Try, for a moment, to image what it would be like if you were the last person left alive on Earth. There are about a thousand reasons why such a thought is terrifying; you’re utterly alone, there’s no one to talk to. Even if you manage to survive on your own for years, the knowledge that the human race ends with you is always in the back of your thoughts. It’s not surprising, then, that literary and cinematic history is rife with works of fiction based upon this scenario. Part of what makes this notion so terrifying is the unknowable, post-human reality that persists (we can only assume) after we have all perished. This is an invisible future, shaped by forces that are outside the scope of human vision. For Dillon DeWaters, “making visible the unseen”, in his words, is one of his motivations as an artist, and he does it quite well.
Dillon’s process is fairly straightforward in description: It largely consists of multiple-exposures with colored gels on medium-format film and minimal post-processing. He gets almost all of his effects in-camera at the time of exposure, not digitally. But, as is often the case, the whole is greater than the sum of its parts. Combining exposures in this way causes ripple effects from the first images to wash over and alter the way the second is rendered on the film. The result is typically a strange hallucination of both and neither image simultaneously. For Dillon, the unseen that he’s striving to make visible shows up where the two overlap. It’s no minor feat that Dillon achieves these seemingly effortless effects completely in-camera, given the unpredictable nature of his process. Dillons has found a way to divine a visual order from this invisible and unpredictable process.
When I visited his studio, Dillon and I talked as much about reading as we did about photography. A voracious reader, Dillon names a wide range of literary influences, from Walt Whitman to the speculative fiction of H.P. Lovecraft. Nods to these influences show up in his titles. One of his current projects, Weapon, Shapely, Naked, Wan, takes it’s title from Whitman’s Poem Song of the Broad Axe. Whitman lived in and around Ft. Greene Brooklyn, and was a major advocate for the creation of the park that bears the neighborhood’s name. Many of Dillon’s recent images recount a photographic ghost-hunting expedition of sorts in Ft. Greene: his multi-exposure process revealing the underlying nature (no pun intended) of the park and it’s environs, taking the words of Whitman as a cue.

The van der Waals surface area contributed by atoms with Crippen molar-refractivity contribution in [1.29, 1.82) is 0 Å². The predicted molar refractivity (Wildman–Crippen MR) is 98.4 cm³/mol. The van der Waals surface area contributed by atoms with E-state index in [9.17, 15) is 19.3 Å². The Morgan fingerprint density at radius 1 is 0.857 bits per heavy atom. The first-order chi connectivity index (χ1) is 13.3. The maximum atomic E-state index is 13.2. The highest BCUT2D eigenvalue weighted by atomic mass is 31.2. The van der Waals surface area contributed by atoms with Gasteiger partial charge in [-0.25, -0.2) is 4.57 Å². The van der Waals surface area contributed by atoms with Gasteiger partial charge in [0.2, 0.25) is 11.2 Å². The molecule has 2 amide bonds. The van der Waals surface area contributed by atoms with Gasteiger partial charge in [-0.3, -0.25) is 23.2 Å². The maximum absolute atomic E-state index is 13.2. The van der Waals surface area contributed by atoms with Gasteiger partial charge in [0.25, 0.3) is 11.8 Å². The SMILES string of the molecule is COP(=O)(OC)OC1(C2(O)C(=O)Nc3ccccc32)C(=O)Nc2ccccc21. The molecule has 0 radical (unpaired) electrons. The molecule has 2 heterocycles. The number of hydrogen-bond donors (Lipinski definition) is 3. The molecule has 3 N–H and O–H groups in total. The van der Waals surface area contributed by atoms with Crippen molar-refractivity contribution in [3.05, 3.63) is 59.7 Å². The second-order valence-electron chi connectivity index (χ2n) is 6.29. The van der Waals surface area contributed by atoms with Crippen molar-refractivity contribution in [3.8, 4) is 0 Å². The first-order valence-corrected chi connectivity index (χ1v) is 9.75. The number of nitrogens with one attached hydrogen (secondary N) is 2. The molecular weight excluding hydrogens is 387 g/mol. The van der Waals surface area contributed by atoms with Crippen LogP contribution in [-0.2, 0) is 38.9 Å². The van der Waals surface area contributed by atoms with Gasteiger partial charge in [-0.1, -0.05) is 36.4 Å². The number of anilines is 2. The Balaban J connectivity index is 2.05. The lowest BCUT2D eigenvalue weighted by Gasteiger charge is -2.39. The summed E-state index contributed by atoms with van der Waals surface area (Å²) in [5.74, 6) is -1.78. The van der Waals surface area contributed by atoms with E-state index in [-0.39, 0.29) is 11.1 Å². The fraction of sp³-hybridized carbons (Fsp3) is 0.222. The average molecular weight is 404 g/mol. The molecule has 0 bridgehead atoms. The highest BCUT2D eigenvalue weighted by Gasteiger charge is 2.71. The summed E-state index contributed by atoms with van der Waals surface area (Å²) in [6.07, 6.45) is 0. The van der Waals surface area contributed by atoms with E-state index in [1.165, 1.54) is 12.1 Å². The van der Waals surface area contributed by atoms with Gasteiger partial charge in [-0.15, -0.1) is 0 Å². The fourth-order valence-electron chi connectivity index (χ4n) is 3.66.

And despite recent infusions of figures in Dillon’s images, the human form appears more as a spectre or outline than a straightforward portrait. Slivers of light, faint outlines, and obscured features read to me like Dillon’s hallucinatory riffs on Sugimoto’s wax figures: they are filled with references to life but they aren’t exactly human either. In Dillon’s mind, these figures provide the context of narrative to the images; they give us as viewers a way of inhabiting this world Dillon is recording. The human figures in the work are less active participants in a storyline than they are uncertain detainees in that weird limbo between being and nothingness. Dillon told me that he’s striving to allow this nothingness to be a participant in his work; if that’s the case the deck seems fairly stacked against us.
The title of this post, if you haven’t already guessed, is taken from Eugene Thacker’s book In the Dust of this Planet: Horror of Philosophy Vol. 1. In this first volume, Thacker takes the idea of nothingness, the unknowable, and what he describes as the-world-without-us as his starting point. “The-world-without-us”, he says, “is the subtraction of the human from the world” and lies “in a nebulous zone that is at once impersonal and horrific”. With requisite nods to the philosophical history of nihilism, Thacker proceeds to examine these ideas through the horror genre in literature, film and popular culture. In particular, speculative fiction, a big influence for Dillon, plays a leading role in the way human culture has attempted to grapple with the limits of human knowledge, and the fear of forces both natural and supernatural that lie outside the threshold of our senses. And in a lot of ways, this is exactly what Dillon is doing in his work. Rather than use words, (or as in the case of H.P. Lovecraft, an economy of words) Dillon uses an economy of visual forms and allows us to, paradoxically, gaze into this nothingness.